The EAI also created a global and regional network of advisors, fellows and interns by convening conferences, hosting international fellows and supporting bilateral and multilateral research projects, especially the Network of the Northeast Asian Security Challenge Cluster, which brought together counterpart think tanks from China (Tsinghua University, Center for RimPac Strategic and International Studies, Shanghai, Jiao Tong University), Taiwan (National Chengchi University), South Korea (Korea University and Seoul National University), and the US (Peterson Institute for International Economics).22 The EAI also convened bilateral dialogues with scholars and officials from China, Australia and the US. It also convened a social network of hundreds of former interns in its Exchange Panel for Interdisciplinary Knowledge (EPIK Spiders) in the belief that the next generation of leaders must be nurtured and shaped by new and creative ideas that break with the past.23 The EAI’s board of South Korean and international advisors, combined with its publishing role in a stream of briefs, reports and books, as well as its role as publisher of the Journal of East Asian Studies (transferred from Seoul National University to the EAI in 2002) make the EAI a highly competitive force in the marketplace for ideas on South Korean foreign policy. No other South Korean independent research institute has established such an intellectually potent presence in the think tank world, let alone proved as influential in shaping public and foreign policy in South Korea.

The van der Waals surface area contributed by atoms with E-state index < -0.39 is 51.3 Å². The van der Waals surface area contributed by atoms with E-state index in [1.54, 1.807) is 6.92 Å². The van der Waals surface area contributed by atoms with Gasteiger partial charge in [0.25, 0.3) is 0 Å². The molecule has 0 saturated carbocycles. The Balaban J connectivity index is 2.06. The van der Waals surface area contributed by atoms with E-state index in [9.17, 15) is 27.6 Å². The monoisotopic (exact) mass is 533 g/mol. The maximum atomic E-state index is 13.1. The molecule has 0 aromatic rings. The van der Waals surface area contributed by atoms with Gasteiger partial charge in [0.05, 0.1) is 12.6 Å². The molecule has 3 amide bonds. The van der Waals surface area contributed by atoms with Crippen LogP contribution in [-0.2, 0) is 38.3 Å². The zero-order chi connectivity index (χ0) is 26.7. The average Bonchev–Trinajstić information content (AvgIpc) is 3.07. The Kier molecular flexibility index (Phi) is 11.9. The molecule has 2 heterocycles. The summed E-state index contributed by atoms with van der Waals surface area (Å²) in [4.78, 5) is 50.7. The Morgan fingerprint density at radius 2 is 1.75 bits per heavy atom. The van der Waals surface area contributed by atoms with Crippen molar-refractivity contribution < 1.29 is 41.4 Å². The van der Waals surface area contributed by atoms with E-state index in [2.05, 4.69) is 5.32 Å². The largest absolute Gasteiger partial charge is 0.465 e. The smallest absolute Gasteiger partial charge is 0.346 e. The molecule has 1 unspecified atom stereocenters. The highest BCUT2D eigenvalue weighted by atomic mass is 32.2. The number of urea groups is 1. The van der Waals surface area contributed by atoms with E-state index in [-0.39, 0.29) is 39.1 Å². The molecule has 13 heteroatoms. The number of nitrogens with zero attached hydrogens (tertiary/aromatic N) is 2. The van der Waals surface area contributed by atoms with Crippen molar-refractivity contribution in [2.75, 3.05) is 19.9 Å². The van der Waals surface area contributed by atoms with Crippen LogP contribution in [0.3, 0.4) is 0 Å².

This has been achieved on a remarkably small budget, roughly US$1 million to US$2 million per year, which relies on the convening power of the EAI’s senior leadership to induce professors and intellectuals to contribute to its many task forces on key issues.24 In short, the EAI has created a global “knowledge-net” that sets the benchmark for competing institutions — such as South Korea’s Asan Institute — but still falls short of a bottom-up transnational think net of the type driven by civil society organizations.

 

Think tanks such as the EAI often refer to their celebrity think tank status. In 2015, the EAI posted an announcement, “EAI Increasingly a Go-To Think Tank in a World of Globalizing Knowledge,” that highlighted its ranking of 60th on the “Global Go To Think Tank Index,” and noted that (except for the quasi-governmental Korea Development Institute), the EAI was the “most ranked and celebrated institute in Korea.”25

 

Many think tanks play a competitive game for perceived status. Moreover, McGann’s survey methodology is opaque and non-replicable, and is questioned by many scholars and practitioners on theoretical and practical grounds.26 Nonetheless, there is little doubt that South Korea’s new breed of think tanks punch above their weight in regional and global public policy affairs and have contributed many new concepts and cosmopolitan strategies to policy deliberations on a range of local, regional, and global problems.

 

And they are not shy to promote their own think tank model. Thus, in 2015, the EAI convened a forum on “Expanding the International Role of Korean Think Tanks” in partnership with the Korea Institute for International Economic Policy and Hankyung Magazine.27